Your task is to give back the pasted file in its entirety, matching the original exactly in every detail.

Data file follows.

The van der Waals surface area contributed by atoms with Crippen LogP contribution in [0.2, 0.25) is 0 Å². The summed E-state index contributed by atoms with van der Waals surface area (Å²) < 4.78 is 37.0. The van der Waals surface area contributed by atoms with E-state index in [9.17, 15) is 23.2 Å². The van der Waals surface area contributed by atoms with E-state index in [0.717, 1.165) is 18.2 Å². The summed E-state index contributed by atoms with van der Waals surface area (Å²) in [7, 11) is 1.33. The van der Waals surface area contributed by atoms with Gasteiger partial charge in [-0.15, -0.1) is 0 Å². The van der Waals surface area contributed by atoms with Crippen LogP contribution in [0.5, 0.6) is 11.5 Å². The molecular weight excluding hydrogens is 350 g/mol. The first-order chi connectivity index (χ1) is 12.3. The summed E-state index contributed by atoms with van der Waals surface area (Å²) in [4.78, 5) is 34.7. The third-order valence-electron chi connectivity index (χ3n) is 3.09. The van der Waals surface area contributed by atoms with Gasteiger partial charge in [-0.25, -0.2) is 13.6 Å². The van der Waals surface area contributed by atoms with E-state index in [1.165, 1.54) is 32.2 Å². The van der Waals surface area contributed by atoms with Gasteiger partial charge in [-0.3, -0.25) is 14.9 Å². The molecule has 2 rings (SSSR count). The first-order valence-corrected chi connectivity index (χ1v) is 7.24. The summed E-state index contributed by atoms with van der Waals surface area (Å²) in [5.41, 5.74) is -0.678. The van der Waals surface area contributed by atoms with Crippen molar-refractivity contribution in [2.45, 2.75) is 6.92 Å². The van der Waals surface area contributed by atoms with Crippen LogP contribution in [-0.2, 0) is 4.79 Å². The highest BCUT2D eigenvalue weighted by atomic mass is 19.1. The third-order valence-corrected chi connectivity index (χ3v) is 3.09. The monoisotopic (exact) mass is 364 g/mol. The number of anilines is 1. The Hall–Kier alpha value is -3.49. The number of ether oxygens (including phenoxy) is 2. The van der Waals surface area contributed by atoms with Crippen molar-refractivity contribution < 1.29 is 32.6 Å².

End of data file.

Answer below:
The van der Waals surface area contributed by atoms with Crippen LogP contribution in [0.2, 0.25) is 0 Å². The summed E-state index contributed by atoms with van der Waals surface area (Å²) < 4.78 is 37.0. The van der Waals surface area contributed by atoms with E-state index in [9.17, 15) is 23.2 Å². The van der Waals surface area contributed by atoms with E-state index in [0.717, 1.165) is 18.2 Å². The summed E-state index contributed by atoms with van der Waals surface area (Å²) in [7, 11) is 1.33. The van der Waals surface area contributed by atoms with Gasteiger partial charge in [-0.15, -0.1) is 0 Å². The van der Waals surface area contributed by atoms with Crippen LogP contribution in [0.5, 0.6) is 11.5 Å². The molecular weight excluding hydrogens is 350 g/mol. The first-order chi connectivity index (χ1) is 12.3. The summed E-state index contributed by atoms with van der Waals surface area (Å²) in [4.78, 5) is 34.7. The third-order valence-electron chi connectivity index (χ3n) is 3.09. The van der Waals surface area contributed by atoms with Gasteiger partial charge in [-0.25, -0.2) is 13.6 Å². The van der Waals surface area contributed by atoms with E-state index in [1.165, 1.54) is 32.2 Å². The van der Waals surface area contributed by atoms with Gasteiger partial charge in [-0.3, -0.25) is 14.9 Å². The molecule has 2 rings (SSSR count). The first-order valence-corrected chi connectivity index (χ1v) is 7.24. The summed E-state index contributed by atoms with van der Waals surface area (Å²) in [5.41, 5.74) is -0.678. The van der Waals surface area contributed by atoms with Crippen molar-refractivity contribution in [2.45, 2.75) is 6.92 Å². The van der Waals surface area contributed by atoms with Crippen LogP contribution in [-0.2, 0) is 4.79 Å². The highest BCUT2D eigenvalue weighted by atomic mass is 19.1. The third-order valence-corrected chi connectivity index (χ3v) is 3.09. The monoisotopic (exact) mass is 364 g/mol. The number of anilines is 1. The Hall–Kier alpha value is -3.49. The number of ether oxygens (including phenoxy) is 2. The van der Waals surface area contributed by atoms with Crippen molar-refractivity contribution < 1.29 is 32.6 Å².